Gold has broken out and the metal is now in a full bull sprint. According to the author of the article, if you are holding gold or gold stocks, the best trade is no trade until the next test occurs. The author believes that gold and gold stocks will continue their price climb.
By L.A. Little
Sept. 12, 2012, 7:45 a.m. EDT
Approximately one month ago, I penned my inaugural piece on MarketWatch focusing on what neoclassical technical analysis is all about. The same day, I happened to publish a piece about Royal Gold and the coming breakout in gold stocks on Minyanville.
The point of this latter article was that a head of steam was building under gold stocks, and they looked ready to explode higher. Royal Gold RGLD -1.08% was positioned as one of the best pure plays in the space and was exhibiting momentary weakness.
As you know now, gold stocks and Royal Gold broke out in royal fashion! On that note and with the shiny yellow metal in a full bull sprint, I thought it timely to use neoclassical methods to map the current supply and demand zones, for it is the test of these zones that reveals information to the trader and a test appears imminent.
In the daily chart below (short term time frame) you can clearly see the anchored support zone that has formed on spot gold XAU -0.74% .
It is the intersection of all those large spikes in volume that correlates with wide ranging high/low bars. That intersection is the place that you have to expect buyers to come out in force if gold retreats. That is the demand side of the equation.
On the supply side, you have to look to the weekly chart and the intermediate term time frame.
In this chart, there happens to be further confirmation that the demand zone described above is also reinforced on the weekly chart as a result of the intersection of the two high volume and wide price spread bars from February of 2012 where gold came crashing down for the third time over a period of six months.
As for the supply side, neoclassical TA uses swing points in addition to wide price spread and high volume bars when mapping out supply and demand zones.
All are referred to as anchor bars and when combined they become anchor zones. The anchored resistance zone (supply) for $GOLD is the confluent price zone defined by the anchored swing point bars at the top of the November and February 2012 price peaks.
Note that volume on the latter is comparatively large when juxtaposed against what is being witnessed now.
Given the extension already witnessed over the past month in spot gold, a retrace right here and now wouldn't be earth shattering news. In fact, it would be expected given the 1:1 ABCD that has just completed as seen in the daily chart.
But before you start liquidating everything, realize that being extended isn't a good reason to trade against the trend. In fact, I cannot find any reason to trade against this trend when approaching it from a pure reward-to-risk or probability-of-outcome reasoning.
If you are still holding gold or gold stocks, the best trade is no trade until the next test occurs. At best you might trim a little but for most investors, just simply sit tight and wait for the test — regardless of whether it is a test that involves higher or lower price.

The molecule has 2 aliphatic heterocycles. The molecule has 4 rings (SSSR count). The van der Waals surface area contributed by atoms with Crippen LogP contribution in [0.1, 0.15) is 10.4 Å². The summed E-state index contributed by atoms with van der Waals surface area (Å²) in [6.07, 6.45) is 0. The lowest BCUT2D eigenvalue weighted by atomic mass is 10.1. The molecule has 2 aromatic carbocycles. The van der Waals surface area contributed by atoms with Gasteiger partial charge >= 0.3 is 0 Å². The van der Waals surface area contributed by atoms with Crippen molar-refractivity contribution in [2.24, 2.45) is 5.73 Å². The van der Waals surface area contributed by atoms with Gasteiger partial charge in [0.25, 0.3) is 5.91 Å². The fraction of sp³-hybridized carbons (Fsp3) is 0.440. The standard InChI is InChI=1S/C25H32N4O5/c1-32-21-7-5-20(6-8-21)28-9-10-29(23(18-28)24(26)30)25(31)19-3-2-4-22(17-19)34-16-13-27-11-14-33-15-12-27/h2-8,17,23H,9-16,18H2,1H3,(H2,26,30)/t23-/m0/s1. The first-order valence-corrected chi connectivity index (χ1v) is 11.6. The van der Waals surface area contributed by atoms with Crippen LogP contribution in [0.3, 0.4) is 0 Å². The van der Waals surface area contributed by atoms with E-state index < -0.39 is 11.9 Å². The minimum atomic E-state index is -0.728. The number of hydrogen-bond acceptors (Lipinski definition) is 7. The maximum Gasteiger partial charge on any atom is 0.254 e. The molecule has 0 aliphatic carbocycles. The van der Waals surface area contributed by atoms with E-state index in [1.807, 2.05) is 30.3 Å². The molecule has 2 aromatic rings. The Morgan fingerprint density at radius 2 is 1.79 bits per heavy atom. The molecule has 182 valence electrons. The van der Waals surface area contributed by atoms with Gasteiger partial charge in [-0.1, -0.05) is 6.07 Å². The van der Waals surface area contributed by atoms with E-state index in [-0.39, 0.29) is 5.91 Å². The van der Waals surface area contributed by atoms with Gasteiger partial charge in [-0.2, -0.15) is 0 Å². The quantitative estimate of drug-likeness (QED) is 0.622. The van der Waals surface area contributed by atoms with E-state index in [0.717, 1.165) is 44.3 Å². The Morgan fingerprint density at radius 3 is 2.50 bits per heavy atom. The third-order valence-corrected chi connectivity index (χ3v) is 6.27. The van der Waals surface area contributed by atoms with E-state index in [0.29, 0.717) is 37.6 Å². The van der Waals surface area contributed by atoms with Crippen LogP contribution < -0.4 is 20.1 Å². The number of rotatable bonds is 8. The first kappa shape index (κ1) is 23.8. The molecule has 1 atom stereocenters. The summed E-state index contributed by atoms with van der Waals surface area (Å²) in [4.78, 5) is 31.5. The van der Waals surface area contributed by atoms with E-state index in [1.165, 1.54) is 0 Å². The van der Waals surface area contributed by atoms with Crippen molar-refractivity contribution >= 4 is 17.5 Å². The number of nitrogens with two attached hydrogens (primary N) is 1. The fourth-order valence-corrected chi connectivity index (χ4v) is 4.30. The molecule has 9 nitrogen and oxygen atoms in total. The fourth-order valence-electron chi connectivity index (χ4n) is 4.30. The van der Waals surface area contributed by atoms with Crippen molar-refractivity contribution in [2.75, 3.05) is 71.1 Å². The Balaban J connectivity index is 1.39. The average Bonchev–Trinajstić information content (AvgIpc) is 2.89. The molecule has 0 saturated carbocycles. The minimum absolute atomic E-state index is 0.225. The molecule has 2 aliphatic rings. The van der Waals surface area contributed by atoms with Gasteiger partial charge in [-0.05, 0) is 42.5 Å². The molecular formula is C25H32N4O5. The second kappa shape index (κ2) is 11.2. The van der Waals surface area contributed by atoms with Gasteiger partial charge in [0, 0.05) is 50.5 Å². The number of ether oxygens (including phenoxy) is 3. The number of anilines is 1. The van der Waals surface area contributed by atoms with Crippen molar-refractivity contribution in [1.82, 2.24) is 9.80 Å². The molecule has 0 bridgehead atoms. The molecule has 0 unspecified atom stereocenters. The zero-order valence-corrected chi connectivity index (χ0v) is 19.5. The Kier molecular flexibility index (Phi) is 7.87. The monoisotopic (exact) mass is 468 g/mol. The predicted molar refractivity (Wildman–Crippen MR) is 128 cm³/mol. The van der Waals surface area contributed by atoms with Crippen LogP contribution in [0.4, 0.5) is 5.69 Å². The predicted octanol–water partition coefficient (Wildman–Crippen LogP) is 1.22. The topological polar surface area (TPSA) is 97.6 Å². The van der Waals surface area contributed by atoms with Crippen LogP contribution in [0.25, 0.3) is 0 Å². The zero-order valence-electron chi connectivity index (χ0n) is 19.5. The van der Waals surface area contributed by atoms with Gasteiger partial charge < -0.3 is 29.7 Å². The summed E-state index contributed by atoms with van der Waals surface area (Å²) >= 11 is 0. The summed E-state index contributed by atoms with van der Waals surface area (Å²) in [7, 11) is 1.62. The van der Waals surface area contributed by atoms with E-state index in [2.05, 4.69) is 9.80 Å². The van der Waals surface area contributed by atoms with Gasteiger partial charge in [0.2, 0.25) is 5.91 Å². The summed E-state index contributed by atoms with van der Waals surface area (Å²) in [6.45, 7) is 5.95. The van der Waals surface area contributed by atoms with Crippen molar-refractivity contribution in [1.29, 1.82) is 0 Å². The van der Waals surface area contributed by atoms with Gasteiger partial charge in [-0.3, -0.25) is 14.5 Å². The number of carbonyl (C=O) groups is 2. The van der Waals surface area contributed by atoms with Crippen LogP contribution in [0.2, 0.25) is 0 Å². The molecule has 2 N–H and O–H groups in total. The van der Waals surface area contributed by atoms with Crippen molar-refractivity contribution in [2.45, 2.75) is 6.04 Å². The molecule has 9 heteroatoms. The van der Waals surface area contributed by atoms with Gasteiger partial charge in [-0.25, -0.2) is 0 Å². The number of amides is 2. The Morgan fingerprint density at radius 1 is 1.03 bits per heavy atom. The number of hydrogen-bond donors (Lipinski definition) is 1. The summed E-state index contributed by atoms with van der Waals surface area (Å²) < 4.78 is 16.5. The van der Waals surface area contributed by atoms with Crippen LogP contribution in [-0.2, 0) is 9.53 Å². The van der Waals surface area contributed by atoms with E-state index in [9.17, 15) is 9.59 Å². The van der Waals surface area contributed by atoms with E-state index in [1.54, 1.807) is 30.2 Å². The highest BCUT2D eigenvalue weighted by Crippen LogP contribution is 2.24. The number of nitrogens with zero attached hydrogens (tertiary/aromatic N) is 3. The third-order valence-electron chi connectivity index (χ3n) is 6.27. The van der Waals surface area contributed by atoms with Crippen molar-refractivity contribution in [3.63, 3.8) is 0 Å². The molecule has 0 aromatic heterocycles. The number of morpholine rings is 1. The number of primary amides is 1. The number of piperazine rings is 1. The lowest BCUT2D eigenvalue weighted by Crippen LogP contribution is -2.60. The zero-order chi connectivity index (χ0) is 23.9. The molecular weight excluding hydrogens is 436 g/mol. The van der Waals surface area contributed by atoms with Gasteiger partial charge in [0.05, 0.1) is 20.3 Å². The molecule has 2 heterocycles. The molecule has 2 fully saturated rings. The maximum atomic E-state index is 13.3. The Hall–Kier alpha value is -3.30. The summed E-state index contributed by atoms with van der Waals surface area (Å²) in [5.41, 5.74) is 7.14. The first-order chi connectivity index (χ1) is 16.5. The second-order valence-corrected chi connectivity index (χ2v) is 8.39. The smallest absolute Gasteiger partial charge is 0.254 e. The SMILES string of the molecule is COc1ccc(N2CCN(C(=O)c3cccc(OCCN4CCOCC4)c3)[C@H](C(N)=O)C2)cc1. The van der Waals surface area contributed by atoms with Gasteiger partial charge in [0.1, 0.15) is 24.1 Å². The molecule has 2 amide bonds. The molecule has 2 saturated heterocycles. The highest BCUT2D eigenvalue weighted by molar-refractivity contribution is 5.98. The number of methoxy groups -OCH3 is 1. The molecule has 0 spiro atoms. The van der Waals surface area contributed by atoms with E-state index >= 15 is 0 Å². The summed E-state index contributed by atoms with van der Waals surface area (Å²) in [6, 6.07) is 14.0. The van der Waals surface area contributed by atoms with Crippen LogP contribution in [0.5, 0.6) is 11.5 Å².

If the first test engages anchored resistance at higher prices, then the odds are it will fail on the first attempt given the extent of the run in such a short period coupled with inferior volume characteristics that will likely exist on the test. That would be an opportunity to take some profits and wait to reload in a larger way on the expected retrace. Notice I didn't say to short it though!
If, on the other hand, a retrace to anchored support comes first then that too will reveal information. There are two clear areas of support as shown on the chart with the higher zone being likely to contain sellers. What you should always look for is whether the selling pressure (supply) increases or decreases as prices move lower.
If the latter, then adding to your positions makes sense. If the former, then the better bet is to be patient and let it test more or potentially fall farther before attempting to add again.
As you can see, neoclassical thought is about identifying those areas on the chart where supply and demand characteristics are evident and then examine how those areas are tested. That examination yields information that you can choose to make more informed decisions about what to do in your investing and trading endeavors. It isn't about guessing what might happen but examining what does happen. It is about trading off known information; not unknown.
Certainly we can speculate about what will or won't occur. There is nothing wrong with that, and my take is that gold and gold stocks will work higher from here over the intermediate term time frame. That is my bias. Like any bias, it can change if the conditions on the ground change.
In trading and investing, what is critical is to continually challenge the bias with real time evidence about what is happening to either validated or invalidate the ideas. That is true from both a fundamental and a technical view. In my world, both are about supply and demand and both show up on the charts!
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